Sis - thank you for your thoughtful comments. No, Chooks don't need a rooster to lay eggs. Not even the sound of one. She's just lonely I think. They are flocking birds. Might find some more friends for her.

    I am... getting there. May I email you? I'm sure no-one else wants all the details of how I am. :o)

  6. You must have extreme powers of concentration and focus not to know that a chicken is walking around inside your house!

    And, as someone who grew up around a flock of chickens (I was the egg gatherer for the family), I must inform Sistertex that it most definitely is NOT "cool" that a chicken just strolls through one's house (even if Katherine may tell you otherwise).

    This used to be the poultry center of Georgia, and we have the falling-down chicken coops and residual smells to prove it. Country air isn't always what it's cracked up to be.

  7. Hens are quite sensitive...it takes them quite a while to settle in a new place, but by the way she's exploring her new domain, it sounds as though she'll soon feel confident to present you with you a lovely breakfast treat. Just don't let her read Mr. Pudding's comment...that'll set her nerves all a jangle!
    I love the thought of her pottering through the house. x

  8. Robert - shhh, I was probably playing a game on the computer.
    Henrietta left no trace she had been inside! She would have got the bum's rush if she had!
    But commiserations on the pooey smells leftover from housing vast quantities of poultry. One compensation is that well-rotten chookie poo grows excellent vegetables.

    Elizabeth, you are quite right, they are very sensitive. And it is autumn now too. She'll probably molt soon and then may start laying again. But I'll definitely keep her away from YP.

  9. This is one of my favorite stories. I love chickens and have always wanted to have a few around the place. Not a really good idea in the city.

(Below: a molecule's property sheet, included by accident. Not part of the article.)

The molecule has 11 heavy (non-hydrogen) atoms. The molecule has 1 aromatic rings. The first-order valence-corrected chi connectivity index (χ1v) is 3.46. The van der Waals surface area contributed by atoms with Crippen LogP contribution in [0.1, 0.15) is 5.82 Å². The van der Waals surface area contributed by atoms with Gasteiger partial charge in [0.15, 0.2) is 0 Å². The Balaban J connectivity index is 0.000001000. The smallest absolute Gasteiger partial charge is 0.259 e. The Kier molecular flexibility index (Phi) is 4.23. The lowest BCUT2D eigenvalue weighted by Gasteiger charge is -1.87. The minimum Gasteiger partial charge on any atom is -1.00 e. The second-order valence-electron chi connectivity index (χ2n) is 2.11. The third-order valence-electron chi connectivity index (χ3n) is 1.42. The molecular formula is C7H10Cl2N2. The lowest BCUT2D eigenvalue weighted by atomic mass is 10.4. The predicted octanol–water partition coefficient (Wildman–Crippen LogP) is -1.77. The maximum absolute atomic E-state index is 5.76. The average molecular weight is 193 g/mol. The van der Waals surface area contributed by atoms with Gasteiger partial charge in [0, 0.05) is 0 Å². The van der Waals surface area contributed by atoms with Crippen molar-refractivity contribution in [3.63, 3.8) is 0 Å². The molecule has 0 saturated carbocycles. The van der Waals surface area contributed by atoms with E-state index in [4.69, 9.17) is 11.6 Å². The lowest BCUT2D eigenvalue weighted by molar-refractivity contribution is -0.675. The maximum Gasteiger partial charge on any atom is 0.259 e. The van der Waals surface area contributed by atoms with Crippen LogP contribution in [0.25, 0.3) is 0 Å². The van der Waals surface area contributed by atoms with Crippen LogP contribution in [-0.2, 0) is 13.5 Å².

We owned a peach orchard for about 15 years. It was in Fredericksburg, Texas and we lived in Corpus Christi, Texas. But, we always kept pet geese and ducks. (They could get along on their own.) Fowl make really good pets. As for eating, my husband says they are foul...his little joke.

  10. Thank you Judy. I like ducks and have had turkeys but for some reason never geese. A close friends was once scared by a goose and perhaps her story rubbed off!

    An orchard is a great spot for poultry. They are great cleaner-uppers of leftover fruit and also get the benefit of the shade under the trees in summer.

  11. A bright hen sounds like a contraction in terms but I shall take your word for it. Me, I like ducks - they can swim underwater, they fly, they float and they waddle like I when I walk with my 58 year old gamey leg.

  12. Ah Alden - you feel you can relate to ducks? I used to like them too but I had two Khaki Campbells that used to ... er ... 'visit' my hens. Went off them after that. But please do not read any connection at all between my first two sentences.

  13. Too funny... we're raising ten this year, I've still got to build their coop! But they won't be wandering around inside :)

  14. Beau - I thought it was funny too. So yours are just little chickabee-bees yet?

  15. oh wow! that's too cute!
    How funny. Wee Henrietta is a lot brighter than my lot, that's for sure.

  16. DC, I think she has time on her ... claws.